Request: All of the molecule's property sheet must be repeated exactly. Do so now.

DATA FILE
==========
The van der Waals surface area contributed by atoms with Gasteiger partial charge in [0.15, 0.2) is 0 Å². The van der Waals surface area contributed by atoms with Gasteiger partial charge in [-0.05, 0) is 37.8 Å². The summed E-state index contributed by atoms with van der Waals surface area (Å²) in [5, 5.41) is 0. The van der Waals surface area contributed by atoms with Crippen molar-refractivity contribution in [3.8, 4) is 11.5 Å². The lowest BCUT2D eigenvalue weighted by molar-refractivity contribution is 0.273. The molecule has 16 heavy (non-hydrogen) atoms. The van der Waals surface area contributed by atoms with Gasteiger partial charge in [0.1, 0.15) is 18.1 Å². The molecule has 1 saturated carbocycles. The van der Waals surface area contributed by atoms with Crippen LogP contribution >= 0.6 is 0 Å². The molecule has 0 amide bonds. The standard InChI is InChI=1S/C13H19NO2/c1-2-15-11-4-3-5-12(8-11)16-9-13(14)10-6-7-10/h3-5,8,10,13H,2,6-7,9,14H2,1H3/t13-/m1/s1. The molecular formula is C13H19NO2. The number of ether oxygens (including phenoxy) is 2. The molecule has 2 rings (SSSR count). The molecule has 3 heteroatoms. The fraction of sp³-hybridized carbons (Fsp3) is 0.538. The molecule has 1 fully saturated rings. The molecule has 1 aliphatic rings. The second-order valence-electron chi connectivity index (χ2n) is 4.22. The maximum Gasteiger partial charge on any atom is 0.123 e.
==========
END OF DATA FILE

The van der Waals surface area contributed by atoms with Gasteiger partial charge in [0.15, 0.2) is 0 Å². The van der Waals surface area contributed by atoms with Gasteiger partial charge in [-0.05, 0) is 37.8 Å². The summed E-state index contributed by atoms with van der Waals surface area (Å²) in [5, 5.41) is 0. The van der Waals surface area contributed by atoms with Crippen molar-refractivity contribution in [3.8, 4) is 11.5 Å². The lowest BCUT2D eigenvalue weighted by molar-refractivity contribution is 0.273. The molecule has 16 heavy (non-hydrogen) atoms. The van der Waals surface area contributed by atoms with Gasteiger partial charge in [0.1, 0.15) is 18.1 Å². The molecule has 1 saturated carbocycles. The van der Waals surface area contributed by atoms with Crippen LogP contribution >= 0.6 is 0 Å². The molecule has 0 amide bonds. The standard InChI is InChI=1S/C13H19NO2/c1-2-15-11-4-3-5-12(8-11)16-9-13(14)10-6-7-10/h3-5,8,10,13H,2,6-7,9,14H2,1H3/t13-/m1/s1. The molecular formula is C13H19NO2. The number of ether oxygens (including phenoxy) is 2. The molecule has 2 rings (SSSR count). The molecule has 3 heteroatoms. The fraction of sp³-hybridized carbons (Fsp3) is 0.538. The molecule has 1 fully saturated rings. The molecule has 1 aliphatic rings. The second-order valence-electron chi connectivity index (χ2n) is 4.22. The maximum Gasteiger partial charge on any atom is 0.123 e.